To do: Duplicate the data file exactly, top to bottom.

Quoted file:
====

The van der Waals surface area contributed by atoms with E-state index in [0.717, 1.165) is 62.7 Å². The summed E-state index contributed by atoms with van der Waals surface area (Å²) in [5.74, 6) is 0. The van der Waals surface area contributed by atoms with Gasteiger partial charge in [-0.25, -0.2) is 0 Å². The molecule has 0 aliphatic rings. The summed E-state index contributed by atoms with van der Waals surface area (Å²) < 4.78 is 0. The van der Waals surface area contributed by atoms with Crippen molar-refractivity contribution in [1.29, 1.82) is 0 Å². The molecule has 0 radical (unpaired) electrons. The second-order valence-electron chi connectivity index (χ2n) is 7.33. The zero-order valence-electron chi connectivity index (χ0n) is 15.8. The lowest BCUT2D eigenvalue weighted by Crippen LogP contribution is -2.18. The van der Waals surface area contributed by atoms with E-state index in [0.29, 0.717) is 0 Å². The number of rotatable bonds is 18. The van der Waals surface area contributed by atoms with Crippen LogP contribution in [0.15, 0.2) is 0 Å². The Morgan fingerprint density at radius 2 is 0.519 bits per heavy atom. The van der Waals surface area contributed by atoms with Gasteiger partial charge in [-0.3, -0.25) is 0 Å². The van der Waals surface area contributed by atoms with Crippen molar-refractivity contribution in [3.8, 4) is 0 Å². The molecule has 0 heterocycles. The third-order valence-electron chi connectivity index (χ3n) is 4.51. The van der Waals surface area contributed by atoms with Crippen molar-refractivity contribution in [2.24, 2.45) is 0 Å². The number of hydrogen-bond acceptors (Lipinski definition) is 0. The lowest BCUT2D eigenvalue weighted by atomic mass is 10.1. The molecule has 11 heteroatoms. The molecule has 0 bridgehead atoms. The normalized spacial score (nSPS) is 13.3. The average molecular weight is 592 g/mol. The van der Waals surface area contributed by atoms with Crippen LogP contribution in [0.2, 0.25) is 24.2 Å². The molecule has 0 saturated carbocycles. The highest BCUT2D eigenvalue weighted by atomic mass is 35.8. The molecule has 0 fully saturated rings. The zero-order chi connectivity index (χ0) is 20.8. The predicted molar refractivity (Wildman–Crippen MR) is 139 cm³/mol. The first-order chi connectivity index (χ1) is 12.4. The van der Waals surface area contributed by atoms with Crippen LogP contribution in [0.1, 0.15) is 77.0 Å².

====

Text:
The van der Waals surface area contributed by atoms with E-state index in [0.717, 1.165) is 62.7 Å². The summed E-state index contributed by atoms with van der Waals surface area (Å²) in [5.74, 6) is 0. The van der Waals surface area contributed by atoms with Gasteiger partial charge in [-0.25, -0.2) is 0 Å². The molecule has 0 aliphatic rings. The summed E-state index contributed by atoms with van der Waals surface area (Å²) < 4.78 is 0. The van der Waals surface area contributed by atoms with Crippen molar-refractivity contribution in [1.29, 1.82) is 0 Å². The molecule has 0 radical (unpaired) electrons. The second-order valence-electron chi connectivity index (χ2n) is 7.33. The zero-order valence-electron chi connectivity index (χ0n) is 15.8. The lowest BCUT2D eigenvalue weighted by Crippen LogP contribution is -2.18. The van der Waals surface area contributed by atoms with E-state index in [0.29, 0.717) is 0 Å². The number of rotatable bonds is 18. The van der Waals surface area contributed by atoms with Crippen LogP contribution in [0.15, 0.2) is 0 Å². The Morgan fingerprint density at radius 2 is 0.519 bits per heavy atom. The van der Waals surface area contributed by atoms with Gasteiger partial charge in [-0.3, -0.25) is 0 Å². The van der Waals surface area contributed by atoms with Crippen molar-refractivity contribution in [3.8, 4) is 0 Å². The molecule has 0 heterocycles. The third-order valence-electron chi connectivity index (χ3n) is 4.51. The van der Waals surface area contributed by atoms with Crippen molar-refractivity contribution in [2.24, 2.45) is 0 Å². The number of hydrogen-bond acceptors (Lipinski definition) is 0. The lowest BCUT2D eigenvalue weighted by atomic mass is 10.1. The molecule has 11 heteroatoms. The molecule has 0 bridgehead atoms. The normalized spacial score (nSPS) is 13.3. The average molecular weight is 592 g/mol. The van der Waals surface area contributed by atoms with Crippen LogP contribution in [0.2, 0.25) is 24.2 Å². The molecule has 0 saturated carbocycles. The highest BCUT2D eigenvalue weighted by atomic mass is 35.8. The molecule has 0 fully saturated rings. The zero-order chi connectivity index (χ0) is 20.8. The predicted molar refractivity (Wildman–Crippen MR) is 139 cm³/mol. The first-order chi connectivity index (χ1) is 12.4. The van der Waals surface area contributed by atoms with Crippen LogP contribution in [0.1, 0.15) is 77.0 Å².